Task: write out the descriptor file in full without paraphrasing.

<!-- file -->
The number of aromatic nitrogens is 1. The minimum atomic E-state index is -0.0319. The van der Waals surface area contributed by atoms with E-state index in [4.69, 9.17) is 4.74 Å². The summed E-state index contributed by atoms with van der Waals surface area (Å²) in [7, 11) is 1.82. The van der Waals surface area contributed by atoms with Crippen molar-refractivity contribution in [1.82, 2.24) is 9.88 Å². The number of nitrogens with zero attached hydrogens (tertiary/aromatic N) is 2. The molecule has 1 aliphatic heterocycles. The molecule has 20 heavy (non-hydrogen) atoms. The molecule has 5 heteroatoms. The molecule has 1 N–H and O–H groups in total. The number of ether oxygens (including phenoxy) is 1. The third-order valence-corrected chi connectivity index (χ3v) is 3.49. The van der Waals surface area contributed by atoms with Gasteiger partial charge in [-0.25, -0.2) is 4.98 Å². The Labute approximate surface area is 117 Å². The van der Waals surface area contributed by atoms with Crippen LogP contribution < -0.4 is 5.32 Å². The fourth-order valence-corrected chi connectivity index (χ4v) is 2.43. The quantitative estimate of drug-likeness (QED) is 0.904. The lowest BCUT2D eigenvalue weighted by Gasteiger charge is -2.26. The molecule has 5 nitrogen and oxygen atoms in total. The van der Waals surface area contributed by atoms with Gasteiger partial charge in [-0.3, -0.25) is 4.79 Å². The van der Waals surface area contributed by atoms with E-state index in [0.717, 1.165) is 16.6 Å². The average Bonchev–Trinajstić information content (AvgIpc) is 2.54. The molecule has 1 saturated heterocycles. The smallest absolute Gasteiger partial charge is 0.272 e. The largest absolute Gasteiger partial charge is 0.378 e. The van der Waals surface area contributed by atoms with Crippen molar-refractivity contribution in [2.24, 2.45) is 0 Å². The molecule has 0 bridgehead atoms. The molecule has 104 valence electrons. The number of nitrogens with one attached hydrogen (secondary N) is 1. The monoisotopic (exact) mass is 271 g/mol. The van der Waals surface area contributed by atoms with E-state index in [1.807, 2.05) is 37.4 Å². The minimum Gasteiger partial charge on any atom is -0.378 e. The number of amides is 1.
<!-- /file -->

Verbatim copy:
The number of aromatic nitrogens is 1. The minimum atomic E-state index is -0.0319. The van der Waals surface area contributed by atoms with E-state index in [4.69, 9.17) is 4.74 Å². The summed E-state index contributed by atoms with van der Waals surface area (Å²) in [7, 11) is 1.82. The van der Waals surface area contributed by atoms with Crippen molar-refractivity contribution in [1.82, 2.24) is 9.88 Å². The number of nitrogens with zero attached hydrogens (tertiary/aromatic N) is 2. The molecule has 1 aliphatic heterocycles. The molecule has 20 heavy (non-hydrogen) atoms. The molecule has 5 heteroatoms. The molecule has 1 N–H and O–H groups in total. The number of ether oxygens (including phenoxy) is 1. The third-order valence-corrected chi connectivity index (χ3v) is 3.49. The van der Waals surface area contributed by atoms with Gasteiger partial charge in [-0.25, -0.2) is 4.98 Å². The Labute approximate surface area is 117 Å². The van der Waals surface area contributed by atoms with Crippen LogP contribution < -0.4 is 5.32 Å². The fourth-order valence-corrected chi connectivity index (χ4v) is 2.43. The quantitative estimate of drug-likeness (QED) is 0.904. The lowest BCUT2D eigenvalue weighted by Gasteiger charge is -2.26. The molecule has 5 nitrogen and oxygen atoms in total. The van der Waals surface area contributed by atoms with Gasteiger partial charge in [-0.3, -0.25) is 4.79 Å². The van der Waals surface area contributed by atoms with E-state index in [0.717, 1.165) is 16.6 Å². The average Bonchev–Trinajstić information content (AvgIpc) is 2.54. The molecule has 1 saturated heterocycles. The smallest absolute Gasteiger partial charge is 0.272 e. The largest absolute Gasteiger partial charge is 0.378 e. The van der Waals surface area contributed by atoms with Crippen molar-refractivity contribution in [2.24, 2.45) is 0 Å². The molecule has 0 bridgehead atoms. The molecule has 104 valence electrons. The number of nitrogens with one attached hydrogen (secondary N) is 1. The monoisotopic (exact) mass is 271 g/mol. The van der Waals surface area contributed by atoms with E-state index in [1.807, 2.05) is 37.4 Å². The minimum Gasteiger partial charge on any atom is -0.378 e. The number of amides is 1.